Related blog posts:

Bright Angel Trail, Grand Canyon

Assessing Neonatal Jaundice with Smartphone App

A recent study (Taylor JA, et al. Pediatrics 2017; 140 (3) e20170312) reports on the effectiveness of a smartphone app, BiliCam, to detect total serum bilirubin (TSB) in a diverse sample of newborns < 7 days old.  Thanks to Ben Gold for this reference.

BiliCam uses a calibration card which is placed on the infant’s sternum to standardize the color (and jaundice) reading in the photo; the image goes via the internet to a server for analysis.

Key findings:

  • Estimated bilirubin levels using BiliCam were compared with TSB levels in 530 newborns which included 20.8% African American,, 26.3% Hispanic and 21.2% Asian American
  • The overall correlation was 0.91 were similar among all ethnic groups with correlations ranging from 0.88 to 0.92
  •  The sensitivity of Bilicam was 84.6% is for identifying infants with a TSB in the high-risk zone of the Bhutani nomogram. The sensitivity was 100% for identifying TSB > 17 mg/dL. Specificities were 75.1% adn 76.4% respectively.

For more commentary on this article: AAP Journals Blog: Bilirubin phone apps –our future calls!

My take: This article indicates that a digital image with Smartphone app analysis is much more accurate in detecting jaundice that a visual assessment.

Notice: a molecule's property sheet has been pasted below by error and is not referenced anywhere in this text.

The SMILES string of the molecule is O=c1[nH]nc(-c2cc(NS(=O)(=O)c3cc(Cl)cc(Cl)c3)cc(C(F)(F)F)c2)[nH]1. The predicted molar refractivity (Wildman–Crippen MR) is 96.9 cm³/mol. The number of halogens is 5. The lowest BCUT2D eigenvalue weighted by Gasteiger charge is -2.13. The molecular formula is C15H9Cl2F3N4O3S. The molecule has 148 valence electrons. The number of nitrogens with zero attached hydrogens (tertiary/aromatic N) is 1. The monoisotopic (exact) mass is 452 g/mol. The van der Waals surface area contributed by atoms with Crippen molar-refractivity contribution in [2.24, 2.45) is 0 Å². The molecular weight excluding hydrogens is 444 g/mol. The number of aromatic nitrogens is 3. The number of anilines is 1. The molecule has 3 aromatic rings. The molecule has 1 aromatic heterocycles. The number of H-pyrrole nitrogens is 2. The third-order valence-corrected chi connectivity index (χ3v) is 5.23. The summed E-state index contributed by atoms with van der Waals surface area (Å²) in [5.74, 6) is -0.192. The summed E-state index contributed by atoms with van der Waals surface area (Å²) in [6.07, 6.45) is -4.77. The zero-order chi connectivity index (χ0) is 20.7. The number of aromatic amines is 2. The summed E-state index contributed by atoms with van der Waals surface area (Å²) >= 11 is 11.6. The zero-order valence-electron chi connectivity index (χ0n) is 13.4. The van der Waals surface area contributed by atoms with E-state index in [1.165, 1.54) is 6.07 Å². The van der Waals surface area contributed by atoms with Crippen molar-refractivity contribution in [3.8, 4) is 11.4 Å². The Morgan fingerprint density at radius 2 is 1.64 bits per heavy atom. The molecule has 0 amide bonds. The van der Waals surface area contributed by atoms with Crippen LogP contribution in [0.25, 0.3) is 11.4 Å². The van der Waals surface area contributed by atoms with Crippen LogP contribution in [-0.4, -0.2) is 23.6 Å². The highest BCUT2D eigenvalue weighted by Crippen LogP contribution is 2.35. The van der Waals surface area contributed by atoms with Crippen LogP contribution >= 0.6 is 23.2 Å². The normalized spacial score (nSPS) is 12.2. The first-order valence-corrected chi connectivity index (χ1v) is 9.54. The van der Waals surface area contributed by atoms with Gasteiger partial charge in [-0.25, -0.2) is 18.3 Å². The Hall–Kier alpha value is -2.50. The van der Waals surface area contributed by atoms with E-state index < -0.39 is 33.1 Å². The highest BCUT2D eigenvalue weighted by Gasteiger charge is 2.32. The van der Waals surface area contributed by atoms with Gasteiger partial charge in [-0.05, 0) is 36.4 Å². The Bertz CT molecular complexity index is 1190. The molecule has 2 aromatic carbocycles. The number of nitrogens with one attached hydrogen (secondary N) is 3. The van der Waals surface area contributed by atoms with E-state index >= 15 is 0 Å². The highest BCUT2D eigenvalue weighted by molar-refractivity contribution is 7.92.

In brief: Pediatric HCV trial, Exercise for NAFLD, and Urso for Unconjugated Hyperbilirubinemia

Schwarz et al. JPGN 2016; 62: 93-96.  This study showed that all 21 children who had achieved a sustained virological response with PEG-interferon/ribavirin maintained an SVR during followup of 4.4-7.0 years.  Hopefully, new direct-acting highly effective oral agents will be approved in pediatrics and make this study less relevant.

U.S. Food and Drug Administration approved Zepatier (elbasvir and grazoprevir) Jan 28, 2016

Anderson et al. JPGN 2016; 62: 110-17.  Participants (n=2612) from a large longitudinal study with prospectively collected data were followed. “The adolescents who are more active in late childhood have lower risk of ultrasound scan fatty liver and lower ϒ-gluamyl transferase levels.”  In addition, they showed that more activity was correlated with lower fat mass in adolescence.

Saki et al. JPGN 2016; 62: 97-100. In a double-blind randomized clinical trial of 80 neonates with unconjugated hyperbilirubinemia, treatment with added ursodeoxycholic acid (5 mg/kg/dose BID) resulted in improved clearance of bilirubin compared to phototherapy alone. At 12, 24 and 48 hours, total bilirubin in the treatment group was 12, 10 and 9.8 respectively compared with 14.4, 12.5, and 10.1 for the control group.  Furthermore, the mean time for phototherapy to decrease bilirubin to <10 was 15.5 hours in the treatment group compared with 44.6 hours in the control group.  This study, if confirmed, could result in shorter hospital stays.

Old Town, San Juan

Old Town, San Juan

Hyperbilirubinemia and Central Apnea

Briefly noted: “Unbound Unconjugated Hyperbilirubinemia is Associated with Central Apnea in Premature Infants” J Pediatr 2015; 166: 571-5.  This was a prospective observational study with 100 27-33 gestational infants.  The group with central apnea had higher unconjugated hyperbilirubinemia (UB).  The authors speculate that UB could cause neurotoxicity via central chemoreceptors and more aggressive treatment of UB with phototherapy could be needed.